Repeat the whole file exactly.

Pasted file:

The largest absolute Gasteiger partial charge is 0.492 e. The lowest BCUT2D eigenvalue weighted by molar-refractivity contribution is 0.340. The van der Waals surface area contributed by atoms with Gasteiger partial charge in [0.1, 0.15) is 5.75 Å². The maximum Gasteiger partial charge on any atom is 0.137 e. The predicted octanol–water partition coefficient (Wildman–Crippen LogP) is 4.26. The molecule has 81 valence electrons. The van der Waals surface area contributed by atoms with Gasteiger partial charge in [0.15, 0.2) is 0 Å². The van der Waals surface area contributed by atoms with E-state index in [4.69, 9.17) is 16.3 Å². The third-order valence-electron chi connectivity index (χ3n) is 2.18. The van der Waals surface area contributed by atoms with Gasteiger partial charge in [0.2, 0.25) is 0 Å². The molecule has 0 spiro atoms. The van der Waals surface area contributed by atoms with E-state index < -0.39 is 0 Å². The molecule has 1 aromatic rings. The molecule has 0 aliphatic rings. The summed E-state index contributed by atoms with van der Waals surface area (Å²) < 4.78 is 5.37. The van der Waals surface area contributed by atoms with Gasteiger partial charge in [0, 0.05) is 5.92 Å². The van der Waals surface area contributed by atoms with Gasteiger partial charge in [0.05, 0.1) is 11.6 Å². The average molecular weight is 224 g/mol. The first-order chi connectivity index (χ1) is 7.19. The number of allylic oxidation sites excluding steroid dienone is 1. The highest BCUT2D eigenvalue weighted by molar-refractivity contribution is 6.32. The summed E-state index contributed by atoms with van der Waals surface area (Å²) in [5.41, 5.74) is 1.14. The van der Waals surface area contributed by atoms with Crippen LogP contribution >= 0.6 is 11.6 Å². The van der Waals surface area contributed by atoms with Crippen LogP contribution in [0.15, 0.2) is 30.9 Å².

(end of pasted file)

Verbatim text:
The largest absolute Gasteiger partial charge is 0.492 e. The lowest BCUT2D eigenvalue weighted by molar-refractivity contribution is 0.340. The van der Waals surface area contributed by atoms with Gasteiger partial charge in [0.1, 0.15) is 5.75 Å². The maximum Gasteiger partial charge on any atom is 0.137 e. The predicted octanol–water partition coefficient (Wildman–Crippen LogP) is 4.26. The molecule has 81 valence electrons. The van der Waals surface area contributed by atoms with Gasteiger partial charge in [0.15, 0.2) is 0 Å². The van der Waals surface area contributed by atoms with E-state index in [4.69, 9.17) is 16.3 Å². The third-order valence-electron chi connectivity index (χ3n) is 2.18. The van der Waals surface area contributed by atoms with Gasteiger partial charge in [0.2, 0.25) is 0 Å². The molecule has 0 spiro atoms. The van der Waals surface area contributed by atoms with E-state index < -0.39 is 0 Å². The molecule has 1 aromatic rings. The molecule has 0 aliphatic rings. The summed E-state index contributed by atoms with van der Waals surface area (Å²) < 4.78 is 5.37. The van der Waals surface area contributed by atoms with Gasteiger partial charge in [0, 0.05) is 5.92 Å². The van der Waals surface area contributed by atoms with Gasteiger partial charge in [0.05, 0.1) is 11.6 Å². The average molecular weight is 224 g/mol. The first-order chi connectivity index (χ1) is 7.19. The number of allylic oxidation sites excluding steroid dienone is 1. The highest BCUT2D eigenvalue weighted by molar-refractivity contribution is 6.32. The summed E-state index contributed by atoms with van der Waals surface area (Å²) in [5.41, 5.74) is 1.14. The van der Waals surface area contributed by atoms with Crippen LogP contribution >= 0.6 is 11.6 Å². The van der Waals surface area contributed by atoms with Crippen LogP contribution in [0.15, 0.2) is 30.9 Å².